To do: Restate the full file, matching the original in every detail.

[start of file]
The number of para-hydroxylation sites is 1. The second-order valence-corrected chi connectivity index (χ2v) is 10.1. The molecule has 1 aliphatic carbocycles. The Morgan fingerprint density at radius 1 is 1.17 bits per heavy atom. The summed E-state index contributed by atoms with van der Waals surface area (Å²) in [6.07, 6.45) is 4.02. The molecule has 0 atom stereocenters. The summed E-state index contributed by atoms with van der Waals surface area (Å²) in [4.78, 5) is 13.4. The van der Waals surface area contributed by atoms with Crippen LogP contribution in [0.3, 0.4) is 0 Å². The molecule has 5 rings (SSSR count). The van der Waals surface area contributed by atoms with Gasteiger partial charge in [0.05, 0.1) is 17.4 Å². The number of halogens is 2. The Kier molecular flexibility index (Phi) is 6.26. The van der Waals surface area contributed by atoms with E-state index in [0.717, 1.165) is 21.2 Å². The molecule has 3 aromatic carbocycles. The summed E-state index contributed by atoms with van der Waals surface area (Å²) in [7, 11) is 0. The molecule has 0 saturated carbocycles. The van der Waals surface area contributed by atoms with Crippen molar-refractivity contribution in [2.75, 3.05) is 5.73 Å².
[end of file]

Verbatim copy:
The number of para-hydroxylation sites is 1. The second-order valence-corrected chi connectivity index (χ2v) is 10.1. The molecule has 1 aliphatic carbocycles. The Morgan fingerprint density at radius 1 is 1.17 bits per heavy atom. The summed E-state index contributed by atoms with van der Waals surface area (Å²) in [6.07, 6.45) is 4.02. The molecule has 0 atom stereocenters. The summed E-state index contributed by atoms with van der Waals surface area (Å²) in [4.78, 5) is 13.4. The van der Waals surface area contributed by atoms with Crippen LogP contribution in [0.3, 0.4) is 0 Å². The molecule has 5 rings (SSSR count). The van der Waals surface area contributed by atoms with Gasteiger partial charge in [0.05, 0.1) is 17.4 Å². The number of halogens is 2. The Kier molecular flexibility index (Phi) is 6.26. The van der Waals surface area contributed by atoms with E-state index in [0.717, 1.165) is 21.2 Å². The molecule has 3 aromatic carbocycles. The summed E-state index contributed by atoms with van der Waals surface area (Å²) in [7, 11) is 0. The molecule has 0 saturated carbocycles. The van der Waals surface area contributed by atoms with Crippen molar-refractivity contribution in [2.75, 3.05) is 5.73 Å².